Giovanni Bellini and the art of devotion

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Indianapolis Museum of Art, 2004 - Art - 169 pages
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Giovanni Bellini was the leading artist of the early Renaissance in Venice and the master of what was probably the largest workshop of any painter in Italy. Many of the works that are today associated with Bellini are half-length images of the Virgin and Child, a type of painting that became the mainstay of his workshop's production, where they were created and replicated in great numbers to meet the needs of private devotion. The local market was large and its demands were varied in terms of both style and quality, and the Bellini workshop accommodated these demands through standardized methods of production.The essays included in this book examine the practice of workshop replication both to understand the specific working methods of Bellini's shop and to situate artistic practice within the broader context of the demand for particular kinds of images.Ronda Kasl is curator of painting and sculpture before 1800 at the Indianapolis Museum of Art. Other contributors include Keith Christiansen, Antonietta Gallone, Andrea Golden, Cinzia Maria Mancuso, and David Miller.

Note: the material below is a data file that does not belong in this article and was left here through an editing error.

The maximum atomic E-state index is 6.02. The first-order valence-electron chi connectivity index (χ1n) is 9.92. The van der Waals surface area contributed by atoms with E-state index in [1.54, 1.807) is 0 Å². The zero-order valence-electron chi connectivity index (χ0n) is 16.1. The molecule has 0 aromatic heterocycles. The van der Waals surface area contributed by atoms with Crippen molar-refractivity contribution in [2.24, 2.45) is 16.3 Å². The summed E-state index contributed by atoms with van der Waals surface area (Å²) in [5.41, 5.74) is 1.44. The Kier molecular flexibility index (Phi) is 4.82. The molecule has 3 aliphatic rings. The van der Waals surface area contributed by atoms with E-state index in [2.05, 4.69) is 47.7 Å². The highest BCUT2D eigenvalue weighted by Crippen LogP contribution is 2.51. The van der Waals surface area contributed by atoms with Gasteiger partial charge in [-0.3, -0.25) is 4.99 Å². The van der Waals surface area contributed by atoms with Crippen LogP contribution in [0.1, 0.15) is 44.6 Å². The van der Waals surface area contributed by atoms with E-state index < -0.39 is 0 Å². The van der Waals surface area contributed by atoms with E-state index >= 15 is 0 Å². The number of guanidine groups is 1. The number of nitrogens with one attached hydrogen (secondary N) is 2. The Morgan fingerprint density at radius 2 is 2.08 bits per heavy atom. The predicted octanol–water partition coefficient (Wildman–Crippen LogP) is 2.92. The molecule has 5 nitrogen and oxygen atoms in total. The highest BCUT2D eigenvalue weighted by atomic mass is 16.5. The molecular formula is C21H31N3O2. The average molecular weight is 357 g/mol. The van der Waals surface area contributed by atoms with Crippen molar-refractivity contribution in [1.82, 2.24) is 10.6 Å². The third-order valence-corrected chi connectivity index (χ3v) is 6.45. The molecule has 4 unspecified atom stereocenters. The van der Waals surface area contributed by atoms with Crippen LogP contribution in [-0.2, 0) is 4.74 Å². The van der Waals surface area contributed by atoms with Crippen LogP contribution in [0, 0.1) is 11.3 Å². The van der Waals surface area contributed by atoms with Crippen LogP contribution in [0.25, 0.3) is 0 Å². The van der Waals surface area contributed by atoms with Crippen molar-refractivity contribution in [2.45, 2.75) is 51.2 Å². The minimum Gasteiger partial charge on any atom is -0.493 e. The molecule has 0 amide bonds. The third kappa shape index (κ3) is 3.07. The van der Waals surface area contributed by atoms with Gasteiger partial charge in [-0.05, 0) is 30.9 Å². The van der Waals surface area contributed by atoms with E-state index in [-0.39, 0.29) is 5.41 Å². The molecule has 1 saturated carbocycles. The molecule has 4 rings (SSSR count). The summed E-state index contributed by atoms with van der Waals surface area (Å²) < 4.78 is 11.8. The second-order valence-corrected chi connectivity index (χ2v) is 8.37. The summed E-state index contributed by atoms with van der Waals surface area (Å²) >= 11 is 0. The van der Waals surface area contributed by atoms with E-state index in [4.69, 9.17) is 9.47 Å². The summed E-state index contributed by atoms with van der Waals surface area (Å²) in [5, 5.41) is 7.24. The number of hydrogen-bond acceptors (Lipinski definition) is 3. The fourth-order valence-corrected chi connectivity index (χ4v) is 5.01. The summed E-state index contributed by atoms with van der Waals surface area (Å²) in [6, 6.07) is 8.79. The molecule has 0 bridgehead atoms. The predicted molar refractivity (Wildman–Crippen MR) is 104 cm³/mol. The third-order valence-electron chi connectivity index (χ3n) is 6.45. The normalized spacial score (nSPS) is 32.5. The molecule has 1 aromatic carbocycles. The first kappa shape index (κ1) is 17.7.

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Giovanni Bellini and the art of devotion

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Over his 60-year career, Giovanni Bellini developed what was probably the largest workshop in Italy at that time, specializing in producing altarpieces and private devotional paintings in response to ... Read full review

Contents

Introduction
3
Chapter 1
53
Chapter 2
59
Copyright

4 other sections not shown

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About the author (2004)

Ronda Kasl is curator of painting and sculpture before 1800 at the Indianapolis Museum of Art. Other contributors include Keith Christiansen, Antonietta Gallone, Andrea Golden, Cinzia Maria Mancuso, and David Miller.

The Jayne Wrightsman Curator of European Paintings at The Metropolitan Museum of Art

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